Contributors: Karen Jeannette, Research Fellow and Yard and Garden News Editor; Michelle Grabowski, Extension Educator; excerpts from the 2010 Minnesota Gardening Calendar, and Arboretum News Feb/Mar issue.
Seed & Plant Selection
- Read seed catalogs and favorite gardening magazines for new ideas. Good planning now allows you to avoid some impulse purchases later. Look for flower and vegetable cultivars with superior disease-resistance, but check that they'll mature in our relatively short growing season. Seek out perennials rated hardy enough for Minnesota: USDA 3 in the north, zone 4 in the southern two-thirds of the state, and possibly zone 5 for well-sheltered parts of the Twin Cities. (Zone 5 plants are always more risky). -- This is a 2010 Minnesota Gardening Calendar Tip.
- Visit the The Anderson Library, located at the Minnesota Landscape Arboretum, to view the new 2010 seed catalogs arriving daily. The catalogs now number more than 1, 000! For those that can't make it to the library in person, the Anderson Library also hosts seed catalog information available at Plant Information Online (http://plantinfo.umn.edu). Want to learn more? There are several ways you can learn more about using Plant Information Online? See the video @ ttp://www.youtube.com/watch?v=0O3kl05jKwU or attend a class. Plant Information Online Classes will be held: Feb. 9 & 23, Mar 9 & 23; 10:30 - 11 a.m. or arrange a time to stop in. Call the Library for help at 952-443-1405.
- When choosing new flower and vegetable varieties, don't forget the latest trial and evaluation information is available @ 2009 Annual Flower Trials, and University of Minnesota Master Gardener Vegetable and Ornamental Trials for 2009
- For gardeners looking for tomato varieties for short and cool growing seasons, see: Tomato-Mania on the Tundra: Growing Tomatoes in Zones 2 and 3:
- Have shade trees and fruit trees professionally pruned this month or next. It's easier to see a tree's structure when no leaves are present, and the fresh cuts won't pose a disease or insect problem to oaks, elms, apples, or other trees when pruned in winter. Some trees, such as maples, birch, honeylocust are likely to drip lots of sap from wound sites in spring, but they should be fine as long as no more than 25% of their canopy was pruned out. This is definitely not a do-it-yourself project, though. For more information on hiring professionals to prune shade trees, see: Knowing When to Hire an Arborist -- This is a 2010 Minnesota Gardening Calendar Tip.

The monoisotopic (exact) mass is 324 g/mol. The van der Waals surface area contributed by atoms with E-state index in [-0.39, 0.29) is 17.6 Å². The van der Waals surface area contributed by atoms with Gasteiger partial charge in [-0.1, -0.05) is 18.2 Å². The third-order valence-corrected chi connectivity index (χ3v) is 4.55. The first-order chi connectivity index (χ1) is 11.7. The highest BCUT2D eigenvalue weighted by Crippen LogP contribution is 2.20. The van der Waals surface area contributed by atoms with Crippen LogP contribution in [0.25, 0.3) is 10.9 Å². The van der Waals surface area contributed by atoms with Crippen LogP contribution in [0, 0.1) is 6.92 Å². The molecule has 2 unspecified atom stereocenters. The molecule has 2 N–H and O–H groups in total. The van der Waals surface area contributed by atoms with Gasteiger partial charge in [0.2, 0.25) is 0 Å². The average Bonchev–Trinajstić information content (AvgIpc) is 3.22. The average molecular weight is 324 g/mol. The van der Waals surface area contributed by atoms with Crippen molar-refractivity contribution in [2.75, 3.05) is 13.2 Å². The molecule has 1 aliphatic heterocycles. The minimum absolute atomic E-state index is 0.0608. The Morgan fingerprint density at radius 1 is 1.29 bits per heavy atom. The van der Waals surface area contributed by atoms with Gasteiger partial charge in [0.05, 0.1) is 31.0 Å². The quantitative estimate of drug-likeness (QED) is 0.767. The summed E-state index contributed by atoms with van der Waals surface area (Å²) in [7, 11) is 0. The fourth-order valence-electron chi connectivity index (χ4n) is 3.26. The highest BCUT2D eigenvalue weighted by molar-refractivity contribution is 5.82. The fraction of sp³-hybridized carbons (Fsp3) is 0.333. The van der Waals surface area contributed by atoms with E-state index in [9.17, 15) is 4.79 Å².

- Many smaller trees and shrubs may also benefit from pruning this time of year. See the following articles from the March 1, 2007 Yard and Garden News to best implement sound pruning practices:
- Keep Valentines Days flowers attractive as long as possible by setting them in a cool location when you're not around to enjoy them. Put them in a spotlessly clean vase filled with barely warm water and floral preservative. Add more water and preservative solution as the level drops, replacing it as soon as it appears cloudy. Trim off any foliage that would sit below water, as it rots easily, and make a fresh cut at the base of each stem whenever you change the water. -- This is a 2010 Minnesota Gardening Calendar Tip.
- Horticulture Day workshops hosted by your local extension office are available to the public. Find a horticulture day near you.
- Spring gardening events for 2010 are also listed on many county extension websites. Find your U of MN Extension county websites or contacts.
- The Minnesota Landscape Arboretum will present "The Great Hall of Orchids--Passport to Paradise," Feb. 12 through March 14. A preview event is scheduled for Feb. 11. The exhibit will feature a variety of orchids--including many unique species and hybrids--all grown by renowned orchid expert Jerry Fischer and his Orchids Limited greenhouse of Plymouth. The orchids will be displayed in the Great Hall of the Oswald Visitor Center. Free with arboretum gate admission.